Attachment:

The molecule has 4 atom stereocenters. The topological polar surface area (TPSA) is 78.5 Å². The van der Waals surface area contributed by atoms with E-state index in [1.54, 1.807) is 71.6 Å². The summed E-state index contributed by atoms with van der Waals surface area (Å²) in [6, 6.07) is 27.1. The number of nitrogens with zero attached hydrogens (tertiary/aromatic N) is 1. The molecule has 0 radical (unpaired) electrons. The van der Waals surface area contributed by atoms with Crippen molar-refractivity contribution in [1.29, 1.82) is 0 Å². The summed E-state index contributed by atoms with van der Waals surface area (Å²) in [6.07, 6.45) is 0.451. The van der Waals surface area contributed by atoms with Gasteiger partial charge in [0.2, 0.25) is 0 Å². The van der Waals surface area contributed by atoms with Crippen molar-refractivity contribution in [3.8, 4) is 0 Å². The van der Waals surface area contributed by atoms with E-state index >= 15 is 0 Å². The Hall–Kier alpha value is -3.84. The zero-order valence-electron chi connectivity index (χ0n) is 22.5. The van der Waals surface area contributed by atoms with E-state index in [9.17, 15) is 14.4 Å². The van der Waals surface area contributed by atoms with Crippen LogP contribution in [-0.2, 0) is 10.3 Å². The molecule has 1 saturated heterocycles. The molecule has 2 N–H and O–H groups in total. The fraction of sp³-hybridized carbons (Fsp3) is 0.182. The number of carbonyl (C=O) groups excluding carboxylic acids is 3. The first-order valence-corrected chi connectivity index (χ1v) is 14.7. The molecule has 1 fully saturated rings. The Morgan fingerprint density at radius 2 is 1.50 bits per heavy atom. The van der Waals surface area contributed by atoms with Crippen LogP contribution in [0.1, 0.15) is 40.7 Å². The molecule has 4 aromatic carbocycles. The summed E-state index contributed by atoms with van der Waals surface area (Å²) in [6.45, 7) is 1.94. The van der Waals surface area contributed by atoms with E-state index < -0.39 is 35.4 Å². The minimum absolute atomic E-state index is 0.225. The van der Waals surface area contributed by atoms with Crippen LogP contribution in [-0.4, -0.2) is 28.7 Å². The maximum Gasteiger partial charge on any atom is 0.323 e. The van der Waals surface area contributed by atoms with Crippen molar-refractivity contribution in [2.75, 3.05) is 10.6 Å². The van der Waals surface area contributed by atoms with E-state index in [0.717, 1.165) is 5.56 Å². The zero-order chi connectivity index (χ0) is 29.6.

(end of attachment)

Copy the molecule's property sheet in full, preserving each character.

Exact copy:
The molecule has 4 atom stereocenters. The topological polar surface area (TPSA) is 78.5 Å². The van der Waals surface area contributed by atoms with E-state index in [1.54, 1.807) is 71.6 Å². The summed E-state index contributed by atoms with van der Waals surface area (Å²) in [6, 6.07) is 27.1. The number of nitrogens with zero attached hydrogens (tertiary/aromatic N) is 1. The molecule has 0 radical (unpaired) electrons. The van der Waals surface area contributed by atoms with Crippen molar-refractivity contribution in [1.29, 1.82) is 0 Å². The summed E-state index contributed by atoms with van der Waals surface area (Å²) in [6.07, 6.45) is 0.451. The van der Waals surface area contributed by atoms with Gasteiger partial charge in [0.2, 0.25) is 0 Å². The van der Waals surface area contributed by atoms with Crippen molar-refractivity contribution in [3.8, 4) is 0 Å². The van der Waals surface area contributed by atoms with E-state index >= 15 is 0 Å². The Hall–Kier alpha value is -3.84. The zero-order valence-electron chi connectivity index (χ0n) is 22.5. The van der Waals surface area contributed by atoms with E-state index in [9.17, 15) is 14.4 Å². The van der Waals surface area contributed by atoms with Crippen LogP contribution in [-0.2, 0) is 10.3 Å². The molecule has 1 saturated heterocycles. The molecule has 2 N–H and O–H groups in total. The fraction of sp³-hybridized carbons (Fsp3) is 0.182. The number of carbonyl (C=O) groups excluding carboxylic acids is 3. The first-order valence-corrected chi connectivity index (χ1v) is 14.7. The molecule has 1 fully saturated rings. The Morgan fingerprint density at radius 2 is 1.50 bits per heavy atom. The van der Waals surface area contributed by atoms with Crippen LogP contribution in [0.1, 0.15) is 40.7 Å². The molecule has 4 aromatic carbocycles. The summed E-state index contributed by atoms with van der Waals surface area (Å²) in [6.45, 7) is 1.94. The van der Waals surface area contributed by atoms with E-state index < -0.39 is 35.4 Å². The minimum absolute atomic E-state index is 0.225. The van der Waals surface area contributed by atoms with Crippen LogP contribution in [-0.4, -0.2) is 28.7 Å². The maximum Gasteiger partial charge on any atom is 0.323 e. The van der Waals surface area contributed by atoms with Crippen molar-refractivity contribution in [2.75, 3.05) is 10.6 Å². The van der Waals surface area contributed by atoms with E-state index in [0.717, 1.165) is 5.56 Å². The zero-order chi connectivity index (χ0) is 29.6.